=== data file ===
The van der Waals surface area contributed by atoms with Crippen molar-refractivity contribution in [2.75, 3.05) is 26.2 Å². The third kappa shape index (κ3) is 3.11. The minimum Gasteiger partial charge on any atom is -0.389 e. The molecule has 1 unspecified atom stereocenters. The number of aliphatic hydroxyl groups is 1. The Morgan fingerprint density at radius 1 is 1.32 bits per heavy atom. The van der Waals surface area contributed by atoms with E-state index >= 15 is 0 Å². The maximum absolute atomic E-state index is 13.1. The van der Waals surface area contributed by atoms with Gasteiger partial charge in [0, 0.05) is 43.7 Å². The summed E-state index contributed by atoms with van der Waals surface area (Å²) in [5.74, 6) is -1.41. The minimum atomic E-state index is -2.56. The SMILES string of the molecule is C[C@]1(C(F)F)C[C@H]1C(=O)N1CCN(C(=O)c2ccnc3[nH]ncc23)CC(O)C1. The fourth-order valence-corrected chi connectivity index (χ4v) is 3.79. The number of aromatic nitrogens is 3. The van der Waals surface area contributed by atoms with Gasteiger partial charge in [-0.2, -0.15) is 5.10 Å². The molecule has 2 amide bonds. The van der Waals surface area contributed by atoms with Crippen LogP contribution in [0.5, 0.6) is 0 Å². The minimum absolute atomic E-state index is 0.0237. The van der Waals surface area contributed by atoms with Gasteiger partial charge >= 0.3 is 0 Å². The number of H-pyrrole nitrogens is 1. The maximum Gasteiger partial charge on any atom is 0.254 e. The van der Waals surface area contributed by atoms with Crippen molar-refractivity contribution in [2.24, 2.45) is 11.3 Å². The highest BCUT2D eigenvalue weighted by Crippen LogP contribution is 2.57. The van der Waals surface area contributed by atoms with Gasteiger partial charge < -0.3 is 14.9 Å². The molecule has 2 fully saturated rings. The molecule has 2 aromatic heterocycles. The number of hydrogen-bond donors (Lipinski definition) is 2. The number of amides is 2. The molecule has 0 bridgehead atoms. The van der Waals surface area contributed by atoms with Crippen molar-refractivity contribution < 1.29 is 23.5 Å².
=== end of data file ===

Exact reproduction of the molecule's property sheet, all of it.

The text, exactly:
The van der Waals surface area contributed by atoms with Crippen molar-refractivity contribution in [2.75, 3.05) is 26.2 Å². The third kappa shape index (κ3) is 3.11. The minimum Gasteiger partial charge on any atom is -0.389 e. The molecule has 1 unspecified atom stereocenters. The number of aliphatic hydroxyl groups is 1. The Morgan fingerprint density at radius 1 is 1.32 bits per heavy atom. The van der Waals surface area contributed by atoms with E-state index >= 15 is 0 Å². The maximum absolute atomic E-state index is 13.1. The van der Waals surface area contributed by atoms with Gasteiger partial charge in [0, 0.05) is 43.7 Å². The summed E-state index contributed by atoms with van der Waals surface area (Å²) in [5.74, 6) is -1.41. The minimum atomic E-state index is -2.56. The SMILES string of the molecule is C[C@]1(C(F)F)C[C@H]1C(=O)N1CCN(C(=O)c2ccnc3[nH]ncc23)CC(O)C1. The fourth-order valence-corrected chi connectivity index (χ4v) is 3.79. The number of aromatic nitrogens is 3. The van der Waals surface area contributed by atoms with Gasteiger partial charge in [-0.2, -0.15) is 5.10 Å². The molecule has 2 amide bonds. The van der Waals surface area contributed by atoms with Crippen LogP contribution in [0.5, 0.6) is 0 Å². The minimum absolute atomic E-state index is 0.0237. The van der Waals surface area contributed by atoms with Gasteiger partial charge >= 0.3 is 0 Å². The number of H-pyrrole nitrogens is 1. The maximum Gasteiger partial charge on any atom is 0.254 e. The van der Waals surface area contributed by atoms with Crippen molar-refractivity contribution in [2.24, 2.45) is 11.3 Å². The highest BCUT2D eigenvalue weighted by Crippen LogP contribution is 2.57. The van der Waals surface area contributed by atoms with Gasteiger partial charge < -0.3 is 14.9 Å². The molecule has 2 fully saturated rings. The molecule has 2 aromatic heterocycles. The number of hydrogen-bond donors (Lipinski definition) is 2. The number of amides is 2. The molecule has 0 bridgehead atoms. The van der Waals surface area contributed by atoms with Crippen molar-refractivity contribution < 1.29 is 23.5 Å².